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Leveraging Your Children's Lower Tax Rate
One of the first places to look for tax savings

One of the first places to look to ensure your tax bill is not higher than need be is your dependent children. Not only are there tax savings provisions in the tax code like the Dependent Child Care Credit and the Child Tax Credit, there is also the oft-overlooked opportunity to shift taxable income to your children. This opportunity exists because the “progressive” nature of our income tax rates provides an incentive to shift income to lower earning taxpayers. Here are some tips:

Shift unearned income to children.

In 2018, the first $1,050 of unearned income for each child is not taxed and the next $1,050 in unearned income is taxed at a lower rate. Unearned income usually includes anything that is not wages. Typical unearned income includes interest, dividends, royalties and investment gains.

Tip: Transfer enough in assets to each child to approach these annual unearned income limits as closely as possible. Depending on your marginal tax rate you could be saving as much as 49% in federal income taxes each year!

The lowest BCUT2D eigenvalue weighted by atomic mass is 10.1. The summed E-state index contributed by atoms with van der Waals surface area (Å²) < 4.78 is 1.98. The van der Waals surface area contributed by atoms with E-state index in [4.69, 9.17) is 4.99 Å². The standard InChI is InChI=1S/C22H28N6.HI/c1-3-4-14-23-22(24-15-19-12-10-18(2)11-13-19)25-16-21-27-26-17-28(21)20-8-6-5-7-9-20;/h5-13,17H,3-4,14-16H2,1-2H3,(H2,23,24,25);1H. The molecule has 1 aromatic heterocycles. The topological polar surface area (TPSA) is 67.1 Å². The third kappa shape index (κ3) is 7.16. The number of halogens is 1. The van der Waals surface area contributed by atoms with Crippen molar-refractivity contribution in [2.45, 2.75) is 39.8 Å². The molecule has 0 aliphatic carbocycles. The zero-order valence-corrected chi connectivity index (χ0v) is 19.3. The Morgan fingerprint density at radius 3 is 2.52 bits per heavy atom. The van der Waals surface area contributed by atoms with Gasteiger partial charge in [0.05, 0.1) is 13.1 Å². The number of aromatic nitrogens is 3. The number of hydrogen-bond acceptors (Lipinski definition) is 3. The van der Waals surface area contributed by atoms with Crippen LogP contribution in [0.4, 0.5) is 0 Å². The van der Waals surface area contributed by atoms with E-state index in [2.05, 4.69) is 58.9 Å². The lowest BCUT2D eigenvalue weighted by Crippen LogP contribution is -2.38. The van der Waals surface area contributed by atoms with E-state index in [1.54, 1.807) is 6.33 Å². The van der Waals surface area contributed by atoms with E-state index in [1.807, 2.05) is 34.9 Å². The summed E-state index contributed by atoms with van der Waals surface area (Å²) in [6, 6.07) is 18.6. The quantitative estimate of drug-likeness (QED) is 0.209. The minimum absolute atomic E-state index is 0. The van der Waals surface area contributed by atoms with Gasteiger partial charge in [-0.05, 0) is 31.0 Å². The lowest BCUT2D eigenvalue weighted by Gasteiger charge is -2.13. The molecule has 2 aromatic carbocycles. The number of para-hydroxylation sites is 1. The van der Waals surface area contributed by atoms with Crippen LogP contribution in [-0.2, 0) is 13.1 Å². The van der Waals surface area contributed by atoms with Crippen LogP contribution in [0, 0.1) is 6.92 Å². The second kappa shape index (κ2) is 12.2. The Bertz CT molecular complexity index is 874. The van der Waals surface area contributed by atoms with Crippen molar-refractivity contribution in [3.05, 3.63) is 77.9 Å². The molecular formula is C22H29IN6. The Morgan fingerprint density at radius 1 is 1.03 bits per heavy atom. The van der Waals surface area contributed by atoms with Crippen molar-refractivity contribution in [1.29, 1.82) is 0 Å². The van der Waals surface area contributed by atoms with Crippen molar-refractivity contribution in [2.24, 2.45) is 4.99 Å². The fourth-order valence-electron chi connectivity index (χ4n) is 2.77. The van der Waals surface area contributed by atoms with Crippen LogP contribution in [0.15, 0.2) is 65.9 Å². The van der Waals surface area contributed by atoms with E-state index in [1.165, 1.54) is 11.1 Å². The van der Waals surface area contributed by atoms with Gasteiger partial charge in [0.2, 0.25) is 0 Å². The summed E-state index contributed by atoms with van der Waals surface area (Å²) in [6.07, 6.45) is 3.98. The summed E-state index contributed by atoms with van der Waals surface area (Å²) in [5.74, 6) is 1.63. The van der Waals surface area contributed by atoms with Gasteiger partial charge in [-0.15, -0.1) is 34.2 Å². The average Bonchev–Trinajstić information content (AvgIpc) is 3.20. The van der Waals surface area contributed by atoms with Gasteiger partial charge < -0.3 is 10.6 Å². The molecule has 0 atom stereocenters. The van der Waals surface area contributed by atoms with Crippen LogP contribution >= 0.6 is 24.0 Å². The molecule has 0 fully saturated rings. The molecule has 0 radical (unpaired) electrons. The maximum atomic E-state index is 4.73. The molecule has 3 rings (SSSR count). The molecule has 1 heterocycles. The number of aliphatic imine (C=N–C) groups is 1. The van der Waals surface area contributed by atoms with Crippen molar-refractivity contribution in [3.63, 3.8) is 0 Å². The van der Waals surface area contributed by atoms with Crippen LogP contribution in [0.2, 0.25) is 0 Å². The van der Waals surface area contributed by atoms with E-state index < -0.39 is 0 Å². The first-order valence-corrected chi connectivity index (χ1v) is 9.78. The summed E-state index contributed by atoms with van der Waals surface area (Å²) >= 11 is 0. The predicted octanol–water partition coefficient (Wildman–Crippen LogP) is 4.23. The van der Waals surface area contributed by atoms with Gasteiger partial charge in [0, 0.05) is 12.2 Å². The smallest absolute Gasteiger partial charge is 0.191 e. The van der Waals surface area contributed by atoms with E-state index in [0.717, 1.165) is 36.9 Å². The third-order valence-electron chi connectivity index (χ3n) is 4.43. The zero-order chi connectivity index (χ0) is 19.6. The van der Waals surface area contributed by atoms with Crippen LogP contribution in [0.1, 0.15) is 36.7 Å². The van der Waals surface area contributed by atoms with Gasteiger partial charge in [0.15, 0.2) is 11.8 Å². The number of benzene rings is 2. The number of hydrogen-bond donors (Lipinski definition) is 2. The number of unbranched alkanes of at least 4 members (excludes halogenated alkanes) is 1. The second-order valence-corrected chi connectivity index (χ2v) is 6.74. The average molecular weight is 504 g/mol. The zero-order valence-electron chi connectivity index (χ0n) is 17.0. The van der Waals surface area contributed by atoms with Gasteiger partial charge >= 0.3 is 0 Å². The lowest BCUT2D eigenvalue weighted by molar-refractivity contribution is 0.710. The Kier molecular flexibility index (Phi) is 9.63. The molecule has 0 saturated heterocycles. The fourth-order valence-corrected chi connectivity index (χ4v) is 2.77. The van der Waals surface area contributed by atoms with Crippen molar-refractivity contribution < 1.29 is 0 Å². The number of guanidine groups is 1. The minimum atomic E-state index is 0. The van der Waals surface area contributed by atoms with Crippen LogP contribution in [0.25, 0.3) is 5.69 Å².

Tip: In addition to the unearned income, consider purchasing investments that will have long-term capital gain appreciation. This potentially provides more flexibility in managing the timing and rate of capital gains when the investment is later sold.

Tip: Remember excess investment income could also subject to the additional 3.8% Medicare surtax. Any investment income that can be shifted to your children could also save you this additional tax bite as well.

Caution: Unearned income above $2,200 in 2019 ($2,100 in 2018)could be subject to the “kiddie tax” if your dependent is under the age of 19 (age 24 if a full time student providing less than 50% of their own support). The excess unearned income could be taxed at a higher tax rate.

Leverage earned income potential with your children.

Tip: If you are a sole-proprietor you may hire your dependent children under age 18 and not be required to pay Social Security and Medicare taxes.

Tip: Since earned income for your children is taxed at their lower tax rates so finding ways to employ your child can reasonable shift income from your higher tax rate to their lower rate. Care must be taken to be able to defend the work being done by your child and the amount they receive for their work. Some ideas include:

  • Use your child in an advertisement for your business.
  • Have your child clean your office a few times per week.
  • Perhaps your child can make deliveries.
  • Perhaps your child can help assemble items or help with mailings.

Caution: Moving assets from you to your children could impact their ability to receive financial aid for college. Understanding how your planning impacts college financing should be considered.

There are many opportunities to leverage the tax advantage of our children. Proper planning in this area should include the shifting of income.

Questions about your financial situation?